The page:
Knowing what to look and listen for is the key to identifying warblers. Many birders, even seasoned ones, have experienced the joy of seeing a new bird, only to be equally frustrated by the fact that they're not sure what it is.
Bird Identification encompasses five categories:
5. Behavior and Habitat
Below is an in-depth look at each one.
Size: Warblers are big on sound, but very small, with many smaller than a sparrow.
Shape: Some warblers have the shape of a songbird; short, sometimes plump and often with a short tail.
The majority of warblers have more elongated bodies with the tail extending beyond it. All warblers have pointy, short bills, which aid in their adept picking and plucking of food.
Color: Nearly 70 percent of warblers in North America have yellow markings, ranging from bright yellow to pale yellow shading on different parts of the body. Other common colors include combinations of black and white, dark-to-bluish gray or blue and white.
Sound: Warbler calls fall in two main categories: songs and chirp/trills. Listen for very high-pitched calls, as well as something similar to the squeaky sound of a yellow rubber duck. Warbler calls tend to be very fast, and complex in nature, with a flute-like pure quality. Occasionally, some of their trills will have a buzzing sound in it, either at the beginning or end.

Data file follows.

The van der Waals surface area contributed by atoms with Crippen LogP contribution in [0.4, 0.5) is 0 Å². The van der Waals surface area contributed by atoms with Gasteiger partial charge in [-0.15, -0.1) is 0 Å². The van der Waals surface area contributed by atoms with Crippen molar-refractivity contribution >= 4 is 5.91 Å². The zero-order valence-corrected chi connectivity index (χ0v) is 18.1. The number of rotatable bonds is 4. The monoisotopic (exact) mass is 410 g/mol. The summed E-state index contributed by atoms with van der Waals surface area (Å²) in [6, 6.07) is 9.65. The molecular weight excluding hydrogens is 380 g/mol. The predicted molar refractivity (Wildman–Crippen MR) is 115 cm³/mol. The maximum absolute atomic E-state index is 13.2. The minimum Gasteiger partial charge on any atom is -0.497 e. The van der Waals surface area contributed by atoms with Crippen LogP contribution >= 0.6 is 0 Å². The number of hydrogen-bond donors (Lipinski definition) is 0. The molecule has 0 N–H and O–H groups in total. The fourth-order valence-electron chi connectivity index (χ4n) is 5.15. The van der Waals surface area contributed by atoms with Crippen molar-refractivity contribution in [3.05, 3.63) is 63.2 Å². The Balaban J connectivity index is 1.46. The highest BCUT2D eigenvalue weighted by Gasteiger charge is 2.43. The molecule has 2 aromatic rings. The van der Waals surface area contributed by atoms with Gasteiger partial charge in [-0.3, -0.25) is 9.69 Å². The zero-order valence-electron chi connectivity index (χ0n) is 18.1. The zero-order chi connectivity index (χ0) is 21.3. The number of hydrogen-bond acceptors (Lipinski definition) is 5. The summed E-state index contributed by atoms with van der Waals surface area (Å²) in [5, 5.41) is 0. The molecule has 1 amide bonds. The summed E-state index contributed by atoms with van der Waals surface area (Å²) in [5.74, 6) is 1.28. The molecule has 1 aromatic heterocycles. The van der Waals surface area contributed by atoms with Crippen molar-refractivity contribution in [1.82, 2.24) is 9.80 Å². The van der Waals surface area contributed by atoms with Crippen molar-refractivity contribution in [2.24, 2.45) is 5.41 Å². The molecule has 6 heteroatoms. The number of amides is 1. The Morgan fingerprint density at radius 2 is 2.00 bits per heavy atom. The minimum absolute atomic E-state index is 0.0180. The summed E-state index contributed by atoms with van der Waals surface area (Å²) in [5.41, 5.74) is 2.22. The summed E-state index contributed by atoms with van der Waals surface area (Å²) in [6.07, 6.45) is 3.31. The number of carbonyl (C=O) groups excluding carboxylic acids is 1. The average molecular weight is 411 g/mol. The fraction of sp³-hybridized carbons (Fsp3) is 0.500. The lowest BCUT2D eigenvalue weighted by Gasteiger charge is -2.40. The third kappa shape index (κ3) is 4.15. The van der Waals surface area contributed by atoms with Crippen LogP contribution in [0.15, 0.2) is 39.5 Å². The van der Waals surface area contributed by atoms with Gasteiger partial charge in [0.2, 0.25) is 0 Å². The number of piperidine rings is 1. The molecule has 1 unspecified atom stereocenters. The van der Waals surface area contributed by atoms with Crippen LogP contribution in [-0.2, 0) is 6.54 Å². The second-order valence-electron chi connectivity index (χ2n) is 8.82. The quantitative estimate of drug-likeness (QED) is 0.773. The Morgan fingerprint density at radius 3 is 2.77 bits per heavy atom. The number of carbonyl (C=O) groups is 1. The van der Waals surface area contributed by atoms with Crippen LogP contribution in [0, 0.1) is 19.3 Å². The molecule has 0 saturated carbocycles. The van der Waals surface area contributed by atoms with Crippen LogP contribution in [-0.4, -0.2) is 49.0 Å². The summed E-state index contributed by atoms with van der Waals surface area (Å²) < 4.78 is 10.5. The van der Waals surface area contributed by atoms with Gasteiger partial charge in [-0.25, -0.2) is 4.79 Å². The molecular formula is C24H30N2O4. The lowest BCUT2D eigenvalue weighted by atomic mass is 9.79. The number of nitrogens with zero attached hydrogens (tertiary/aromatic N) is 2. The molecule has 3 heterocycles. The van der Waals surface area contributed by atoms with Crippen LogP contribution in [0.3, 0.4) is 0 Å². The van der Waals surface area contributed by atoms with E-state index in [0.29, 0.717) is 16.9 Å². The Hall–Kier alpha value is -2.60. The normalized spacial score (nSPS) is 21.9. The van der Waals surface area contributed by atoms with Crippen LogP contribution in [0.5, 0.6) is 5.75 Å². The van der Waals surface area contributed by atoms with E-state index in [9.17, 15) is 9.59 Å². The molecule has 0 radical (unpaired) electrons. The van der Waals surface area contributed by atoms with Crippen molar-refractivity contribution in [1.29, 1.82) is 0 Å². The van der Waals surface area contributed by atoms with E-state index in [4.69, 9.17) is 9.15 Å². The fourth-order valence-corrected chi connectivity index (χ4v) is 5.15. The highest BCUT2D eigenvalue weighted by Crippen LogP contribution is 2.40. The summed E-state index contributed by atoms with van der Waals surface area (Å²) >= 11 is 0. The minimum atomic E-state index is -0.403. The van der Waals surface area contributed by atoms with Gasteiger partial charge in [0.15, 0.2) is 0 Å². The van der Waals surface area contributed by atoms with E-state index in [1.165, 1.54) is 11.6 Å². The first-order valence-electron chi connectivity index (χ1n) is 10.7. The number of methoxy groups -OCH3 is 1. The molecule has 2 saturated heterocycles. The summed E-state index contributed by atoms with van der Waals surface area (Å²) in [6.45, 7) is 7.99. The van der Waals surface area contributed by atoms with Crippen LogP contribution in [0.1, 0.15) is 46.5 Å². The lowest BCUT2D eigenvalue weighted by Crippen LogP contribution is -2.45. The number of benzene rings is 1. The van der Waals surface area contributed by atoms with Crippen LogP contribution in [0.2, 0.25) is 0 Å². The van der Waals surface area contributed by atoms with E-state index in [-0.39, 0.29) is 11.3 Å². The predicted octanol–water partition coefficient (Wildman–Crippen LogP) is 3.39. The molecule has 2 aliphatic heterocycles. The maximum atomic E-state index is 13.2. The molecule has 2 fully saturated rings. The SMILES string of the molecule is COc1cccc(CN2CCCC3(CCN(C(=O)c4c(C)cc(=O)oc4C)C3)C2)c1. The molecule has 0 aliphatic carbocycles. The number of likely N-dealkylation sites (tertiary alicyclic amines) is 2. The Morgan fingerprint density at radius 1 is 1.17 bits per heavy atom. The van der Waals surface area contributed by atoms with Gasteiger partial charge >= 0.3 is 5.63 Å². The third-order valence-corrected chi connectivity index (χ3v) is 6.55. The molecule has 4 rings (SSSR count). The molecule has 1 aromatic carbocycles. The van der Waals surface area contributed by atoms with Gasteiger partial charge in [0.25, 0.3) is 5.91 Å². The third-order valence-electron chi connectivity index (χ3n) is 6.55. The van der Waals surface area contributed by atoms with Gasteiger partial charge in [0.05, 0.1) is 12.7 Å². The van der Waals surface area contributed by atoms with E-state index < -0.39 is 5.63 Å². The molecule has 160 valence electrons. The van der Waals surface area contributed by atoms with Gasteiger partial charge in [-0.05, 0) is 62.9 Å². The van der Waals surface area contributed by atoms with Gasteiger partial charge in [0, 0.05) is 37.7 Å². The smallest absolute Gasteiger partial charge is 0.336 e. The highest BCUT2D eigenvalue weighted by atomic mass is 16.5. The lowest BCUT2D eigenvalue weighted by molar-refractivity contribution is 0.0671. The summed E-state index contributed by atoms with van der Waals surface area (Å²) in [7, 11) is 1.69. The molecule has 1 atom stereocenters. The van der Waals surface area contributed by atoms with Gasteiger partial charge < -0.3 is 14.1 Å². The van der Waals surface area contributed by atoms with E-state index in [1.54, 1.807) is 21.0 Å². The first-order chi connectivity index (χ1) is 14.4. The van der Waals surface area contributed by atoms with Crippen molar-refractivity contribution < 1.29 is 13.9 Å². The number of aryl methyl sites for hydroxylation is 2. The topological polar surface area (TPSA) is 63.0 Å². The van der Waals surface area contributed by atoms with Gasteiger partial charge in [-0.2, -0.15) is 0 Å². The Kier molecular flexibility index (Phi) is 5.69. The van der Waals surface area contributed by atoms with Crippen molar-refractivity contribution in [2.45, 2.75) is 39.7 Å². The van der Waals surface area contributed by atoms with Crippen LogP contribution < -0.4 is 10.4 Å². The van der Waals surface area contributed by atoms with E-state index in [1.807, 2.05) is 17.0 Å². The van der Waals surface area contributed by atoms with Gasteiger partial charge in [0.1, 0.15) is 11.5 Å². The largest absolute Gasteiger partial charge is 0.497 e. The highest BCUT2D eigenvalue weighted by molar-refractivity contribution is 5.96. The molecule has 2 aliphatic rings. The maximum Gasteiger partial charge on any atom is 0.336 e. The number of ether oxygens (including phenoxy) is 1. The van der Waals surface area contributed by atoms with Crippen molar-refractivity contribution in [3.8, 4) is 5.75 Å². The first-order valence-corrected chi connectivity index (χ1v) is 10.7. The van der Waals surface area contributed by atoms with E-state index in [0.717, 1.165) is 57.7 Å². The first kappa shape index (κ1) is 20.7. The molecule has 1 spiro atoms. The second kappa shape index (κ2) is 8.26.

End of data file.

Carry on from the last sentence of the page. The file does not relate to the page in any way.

Behavior and Habitat:Warblers have a variety of habitats they flock to, but you can be sure the location is chock full of insects. Some reside in the tree-tops, while others forage on the ground. Others, like the pine warbler, stick to evergreens, while others still are trunk crawlers like a nuthatch.
Many warblers are tail wagers, and often seem nervous as the flit about from tree to tree. Always on the lookout for predators, warblers constantly turn their head and body surveying the area. Mostly found in the eastern US as well as Canada in the summer, most warblers migrate to Central and South America in winter. Warblers are rarely found in the Central Plains, and only a small sampling can be found in West Coast and in West Central region.
© Janet Pace, 2011